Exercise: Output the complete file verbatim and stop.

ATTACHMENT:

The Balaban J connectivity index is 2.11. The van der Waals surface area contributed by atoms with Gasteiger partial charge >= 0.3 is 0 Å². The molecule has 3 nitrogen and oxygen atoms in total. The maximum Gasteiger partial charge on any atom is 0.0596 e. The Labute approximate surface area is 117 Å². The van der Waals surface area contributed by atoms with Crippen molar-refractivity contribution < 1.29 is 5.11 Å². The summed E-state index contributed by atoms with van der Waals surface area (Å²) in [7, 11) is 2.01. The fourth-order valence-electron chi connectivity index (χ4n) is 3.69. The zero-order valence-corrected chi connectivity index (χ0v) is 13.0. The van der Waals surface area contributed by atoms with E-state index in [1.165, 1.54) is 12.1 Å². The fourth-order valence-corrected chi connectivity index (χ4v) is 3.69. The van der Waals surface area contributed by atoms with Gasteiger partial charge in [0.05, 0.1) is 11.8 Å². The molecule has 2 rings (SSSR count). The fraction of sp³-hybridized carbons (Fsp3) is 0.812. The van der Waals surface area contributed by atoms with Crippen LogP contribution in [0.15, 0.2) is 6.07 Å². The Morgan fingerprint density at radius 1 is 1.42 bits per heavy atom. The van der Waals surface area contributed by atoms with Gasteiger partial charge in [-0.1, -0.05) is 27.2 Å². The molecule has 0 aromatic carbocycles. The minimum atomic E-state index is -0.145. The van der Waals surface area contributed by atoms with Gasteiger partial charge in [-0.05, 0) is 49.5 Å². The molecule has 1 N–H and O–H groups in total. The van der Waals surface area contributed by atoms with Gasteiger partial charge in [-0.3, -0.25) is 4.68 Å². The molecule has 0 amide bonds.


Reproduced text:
The Balaban J connectivity index is 2.11. The van der Waals surface area contributed by atoms with Gasteiger partial charge >= 0.3 is 0 Å². The molecule has 3 nitrogen and oxygen atoms in total. The maximum Gasteiger partial charge on any atom is 0.0596 e. The Labute approximate surface area is 117 Å². The van der Waals surface area contributed by atoms with Crippen molar-refractivity contribution < 1.29 is 5.11 Å². The summed E-state index contributed by atoms with van der Waals surface area (Å²) in [7, 11) is 2.01. The fourth-order valence-electron chi connectivity index (χ4n) is 3.69. The zero-order valence-corrected chi connectivity index (χ0v) is 13.0. The van der Waals surface area contributed by atoms with E-state index in [1.165, 1.54) is 12.1 Å². The fourth-order valence-corrected chi connectivity index (χ4v) is 3.69. The van der Waals surface area contributed by atoms with Gasteiger partial charge in [0.05, 0.1) is 11.8 Å². The molecule has 2 rings (SSSR count). The fraction of sp³-hybridized carbons (Fsp3) is 0.812. The van der Waals surface area contributed by atoms with Crippen LogP contribution in [0.15, 0.2) is 6.07 Å². The Morgan fingerprint density at radius 1 is 1.42 bits per heavy atom. The van der Waals surface area contributed by atoms with Gasteiger partial charge in [-0.1, -0.05) is 27.2 Å². The molecule has 0 aromatic carbocycles. The minimum atomic E-state index is -0.145. The van der Waals surface area contributed by atoms with Gasteiger partial charge in [-0.05, 0) is 49.5 Å². The molecule has 1 N–H and O–H groups in total. The van der Waals surface area contributed by atoms with Gasteiger partial charge in [-0.3, -0.25) is 4.68 Å². The molecule has 0 amide bonds.